A ministry spokesperson said in a statement that 51 were being treated for injuries, and the rest were sent to a former prison colony in the town of Olenivka in a Russian-controlled area of Donetsk.

The defense ministry released videos of what it claimed were Ukrainian fighters receiving care at a hospital in the Russian-controlled town of Novoazovsk. In one, a soldier tells the camera he is being treated “normally” and that he is not being psychologically pressured, though it is unclear whether he is speaking freely.

It was unclear if any Ukrainians remained in Azovstal, but Denis Pushilin, the head of the self-proclaimed republic of Donetsk, said in a statement Wednesday that the “commanders of the highest level” were still hiding in the plant.

Previously, estimates put the number of soldiers inside Azovstal around 1,000.

Ukraine officially gave up Mariupol on Monday, when the first Azovstal fighters began surrendering.

Reuters filmed dozens of wounded Ukrainians being driven away in buses marked with the Russian pro-war “Z” symbol.

Ukraine’s deputy defense minister said in a Tuesday statement that the Ukrainian prisoners would be swapped in an exchange for captured Russians. But numerous Russian officials have signaled that the Ukrainian soldiers should be tried.

Mariupol Falls into Russian Hands

After nearly three months of bombardment that left Mariupol in ruins, Russia’s combat mission in the city has ended.

The sprawling complex of underground tunnels, caverns, and bunkers beneath Azovstal provided a defensible position for the Ukrainians there, and they came to represent the country’s resolve in the face of Russian aggression for many spectators.

Earlier this month, women, children, and the elderly were evacuated from the plant.

The definitive capture of Mariupol, a strategic port city, is a loss for Ukraine and a boon for Russia, which can now establish a land bridge between Crimea and parts of Eastern Ukraine controlled by Russian separatists. The development could also free up Russian troops around Mariupol to advance on the East, while additional reinforcements near Kharkiv descend from the north, potentially cutting off Ukrainian forces from the rest of the country.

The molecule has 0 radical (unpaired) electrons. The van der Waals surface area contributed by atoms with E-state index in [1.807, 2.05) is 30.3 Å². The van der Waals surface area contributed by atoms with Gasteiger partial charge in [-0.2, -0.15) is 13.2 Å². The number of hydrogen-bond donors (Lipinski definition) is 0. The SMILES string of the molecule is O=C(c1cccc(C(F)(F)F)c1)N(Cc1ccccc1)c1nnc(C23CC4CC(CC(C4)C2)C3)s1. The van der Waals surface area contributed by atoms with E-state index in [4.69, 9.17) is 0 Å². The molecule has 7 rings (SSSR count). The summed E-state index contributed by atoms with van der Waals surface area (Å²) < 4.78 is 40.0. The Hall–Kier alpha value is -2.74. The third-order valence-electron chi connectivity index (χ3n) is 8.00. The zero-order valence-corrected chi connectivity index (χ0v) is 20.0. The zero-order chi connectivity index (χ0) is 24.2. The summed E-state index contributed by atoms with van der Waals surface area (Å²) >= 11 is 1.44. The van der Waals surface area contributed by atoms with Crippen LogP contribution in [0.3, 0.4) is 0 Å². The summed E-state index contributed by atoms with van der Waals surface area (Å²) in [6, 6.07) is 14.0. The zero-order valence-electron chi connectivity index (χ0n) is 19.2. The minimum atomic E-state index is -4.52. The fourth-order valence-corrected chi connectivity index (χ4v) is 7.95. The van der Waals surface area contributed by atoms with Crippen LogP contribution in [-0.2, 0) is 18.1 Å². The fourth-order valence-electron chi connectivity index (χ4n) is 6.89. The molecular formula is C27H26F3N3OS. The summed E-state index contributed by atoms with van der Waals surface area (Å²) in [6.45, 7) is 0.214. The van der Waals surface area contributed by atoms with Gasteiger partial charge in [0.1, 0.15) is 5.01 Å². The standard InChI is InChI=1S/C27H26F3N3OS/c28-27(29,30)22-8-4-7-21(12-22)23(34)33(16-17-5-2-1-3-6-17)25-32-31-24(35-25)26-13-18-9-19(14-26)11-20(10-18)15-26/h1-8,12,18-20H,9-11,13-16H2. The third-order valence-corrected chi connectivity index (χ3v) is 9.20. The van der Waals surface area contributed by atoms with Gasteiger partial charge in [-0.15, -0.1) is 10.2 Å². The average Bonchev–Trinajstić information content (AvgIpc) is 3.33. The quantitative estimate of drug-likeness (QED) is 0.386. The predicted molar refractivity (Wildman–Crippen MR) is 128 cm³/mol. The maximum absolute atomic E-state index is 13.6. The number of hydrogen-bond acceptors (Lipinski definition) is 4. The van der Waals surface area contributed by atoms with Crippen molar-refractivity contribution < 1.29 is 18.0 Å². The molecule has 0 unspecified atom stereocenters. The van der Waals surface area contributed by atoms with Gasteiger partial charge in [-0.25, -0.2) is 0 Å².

The Ukrainian military has framed events in Mariupol as at least a partial success, arguing that the defenders of Azovstal completed their mission by tying down Russian troops and resources in the city and giving Ukrainians elsewhere more breathing room.

It claimed that doing so prevented Russia from rapidly capturing the city of Zaporizhzhia further to the west.

See what others are saying: (The Guardian) (BBC) (BBC)

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Convoy of Up to 1,000 Vehicles Evacuates Refugees From Mariupol as Russian War Effort Stalls

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Russia may have lost a third of its ground invasion force since the war began, according to British military intelligence.


Hundreds Make It Out Alive

A convoy of between 500 and 1,000 vehicles evacuating refugees from the southern port city of Mariupol arrived safely in the Ukrainian-controlled city of Zaporizhzhia on Saturday.

People have been trickling out of Mariupol for over two months, but the recent evacuation was the single biggest out of the city thus far. Russian troops, who control most of the city, did not allow the convoy to leave for days, but eventually, they relented.

The convoy first traveled to Berbyansky some 80 kilometers to the west, then stopped at other settlements before driving 200 kilometers northwest to Zaporizhzhia. Many refugees told reporters they took “secret detours” to avoid Russian checkpoints and feared every moment of the journey.

Nikolai Pavlov, a 74-year-old retiree, told Reuters he had lived in a basement for a month after his apartment was destroyed.

“We barely made it,” he said. “There were lots of elderly people among us… the trip was devastating. But it was worth it.”

63-year-old Iryna Petrenko also said she had stayed in Mariupol initially to take care of her 92-year-old mother, who subsequently died.

“We buried her next to her house, because there was nowhere to bury anyone,” she said.

Putin’s Plans Go Poorly

In Mariupol, Ukrainian fighters continue to hold the Azovstal steelworks, the only part of the city still under Ukrainian control.